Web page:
Livingston Community Corner

Not Your Parents Libraries Anymore

Students research animals in the media center. Credits: LPS

A few years back, we would have found Coleen Caulfied in a room full of books. But her job has evolved from school librarian to media specialist, her books now sharing space with ebooks, apps and the web.

On Friday morning, the media center at Harrison Elementary School was a bit like Grand Central Station, as Caulfied likes to describe the scene, with search engines and databases, and students learning to think, learning how to research, learning to evaluate as ethical users of information.

“It is certainly a wonderful place to come and read and enrich your life in literature,” she said, “but it’s also an exciting place for technology, with lots of resources to help students to think.”

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But it’s also crowded, with not enough space for computers for every student to learn in this rapidly changing digital world.

“Right now I have computers on carts that the children use, and it can bring some problems with it when computers have to go to room to room, rather than one designated area,” said Principal Cindy Healy. “The library has some computers in there, but not enough for a whole classroom.”

School Vote March 12 could provide the flexible space to bring the Harrison media center, and other aging centers at Riker Hill and Collins, into the 21st Century. “We really believe that the children in today’s day and age need to have access to this equipment all the time,” Healy said.

But it’s not just the media centers that need improvements. The elementary schools themselves need room to grow. In Grades K-2, 34 percent – 1/3 – of all classrooms right now are at or above guidelines set by the state of New Jersey.

To make room now and for the future, voters in Livingston are being asked to approve additions to the elementary schools. The old media centers would be converted to classroom space. At Burnet Hill and Hillside, where media centers have already been updated, plans call for new classrooms. The total gain is 14 new classrooms and three media centers.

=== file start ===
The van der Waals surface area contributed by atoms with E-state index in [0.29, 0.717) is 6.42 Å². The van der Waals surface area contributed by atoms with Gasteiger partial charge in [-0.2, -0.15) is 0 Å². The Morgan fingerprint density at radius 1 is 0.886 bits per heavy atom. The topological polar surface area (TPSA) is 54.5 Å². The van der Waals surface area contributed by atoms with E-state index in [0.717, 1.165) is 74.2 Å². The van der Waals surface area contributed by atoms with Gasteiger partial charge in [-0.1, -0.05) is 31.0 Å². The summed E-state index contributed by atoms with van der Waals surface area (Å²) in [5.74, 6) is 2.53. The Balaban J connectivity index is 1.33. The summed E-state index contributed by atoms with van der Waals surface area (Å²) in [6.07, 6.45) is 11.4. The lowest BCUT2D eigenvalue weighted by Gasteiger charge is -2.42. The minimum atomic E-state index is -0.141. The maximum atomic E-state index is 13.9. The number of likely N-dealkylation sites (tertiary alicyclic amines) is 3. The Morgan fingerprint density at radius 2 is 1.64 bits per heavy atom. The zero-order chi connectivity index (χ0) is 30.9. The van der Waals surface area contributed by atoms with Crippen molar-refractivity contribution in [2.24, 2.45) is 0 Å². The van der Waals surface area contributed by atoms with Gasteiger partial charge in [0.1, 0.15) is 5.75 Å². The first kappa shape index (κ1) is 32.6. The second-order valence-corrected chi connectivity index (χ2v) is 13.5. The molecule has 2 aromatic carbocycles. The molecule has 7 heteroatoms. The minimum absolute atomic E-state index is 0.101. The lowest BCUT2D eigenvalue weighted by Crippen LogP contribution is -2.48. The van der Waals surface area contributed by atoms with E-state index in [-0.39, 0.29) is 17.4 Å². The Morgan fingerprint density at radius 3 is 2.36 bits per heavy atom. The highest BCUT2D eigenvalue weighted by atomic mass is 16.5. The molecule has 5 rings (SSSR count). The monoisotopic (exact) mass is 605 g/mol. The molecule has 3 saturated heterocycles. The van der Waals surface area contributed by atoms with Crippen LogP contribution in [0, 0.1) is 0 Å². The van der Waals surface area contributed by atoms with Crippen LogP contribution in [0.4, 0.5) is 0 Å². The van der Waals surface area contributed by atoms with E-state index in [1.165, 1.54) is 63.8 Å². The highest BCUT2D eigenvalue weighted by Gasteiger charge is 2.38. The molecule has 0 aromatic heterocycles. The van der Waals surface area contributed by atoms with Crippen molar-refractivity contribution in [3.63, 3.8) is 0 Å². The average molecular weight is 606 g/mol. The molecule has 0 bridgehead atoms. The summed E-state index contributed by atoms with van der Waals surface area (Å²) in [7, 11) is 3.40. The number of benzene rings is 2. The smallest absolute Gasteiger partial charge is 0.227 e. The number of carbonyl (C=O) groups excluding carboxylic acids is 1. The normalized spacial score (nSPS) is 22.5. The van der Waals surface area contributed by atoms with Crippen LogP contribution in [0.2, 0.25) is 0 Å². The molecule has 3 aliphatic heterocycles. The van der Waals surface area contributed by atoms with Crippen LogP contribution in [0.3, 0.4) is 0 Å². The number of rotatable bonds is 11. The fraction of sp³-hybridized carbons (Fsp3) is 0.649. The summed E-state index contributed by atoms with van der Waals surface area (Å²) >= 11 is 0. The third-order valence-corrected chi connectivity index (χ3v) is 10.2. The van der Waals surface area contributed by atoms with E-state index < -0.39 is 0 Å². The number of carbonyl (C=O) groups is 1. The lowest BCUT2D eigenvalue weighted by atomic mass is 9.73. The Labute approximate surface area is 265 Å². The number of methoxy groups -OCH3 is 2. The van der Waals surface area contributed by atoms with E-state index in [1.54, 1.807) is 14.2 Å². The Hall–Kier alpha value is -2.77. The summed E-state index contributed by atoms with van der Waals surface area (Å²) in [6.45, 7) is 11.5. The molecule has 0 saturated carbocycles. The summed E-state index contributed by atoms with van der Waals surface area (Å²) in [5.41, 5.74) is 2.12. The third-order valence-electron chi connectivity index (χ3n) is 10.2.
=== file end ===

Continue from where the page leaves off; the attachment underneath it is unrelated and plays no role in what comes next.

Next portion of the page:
The referendum would offer more flexibility to ease soft borders, decrease class size, provide space for additional special education programs, and make room for new students who move into town.

After a yearlong analysis, the Board of Education by a 5-0 vote decided on January 23 to present to voters the special election. The referendum also includes bringing the older portion of Livingston High School into ADA compliance space.

There are opportunities to learn more about the referendum and the $18.2 million earmarked for this facility project.

Community forums with presentations and Q&A will be 11 a.m. February 13 at the Livingston Public Schools Administrative Office, 11 Foxcroft Drive; and 7:30 p.m. February 26 at Riker Hill Elementary School, 31 Blackstone Drive.

Email your comments and questions to

See answers to frequently asked questions by clicking on School Vote March 12.

The opinions expressed herein are the writer's alone, and do not reflect the opinions of or anyone who works for is not responsible for the accuracy of any of the information supplied by the writer.

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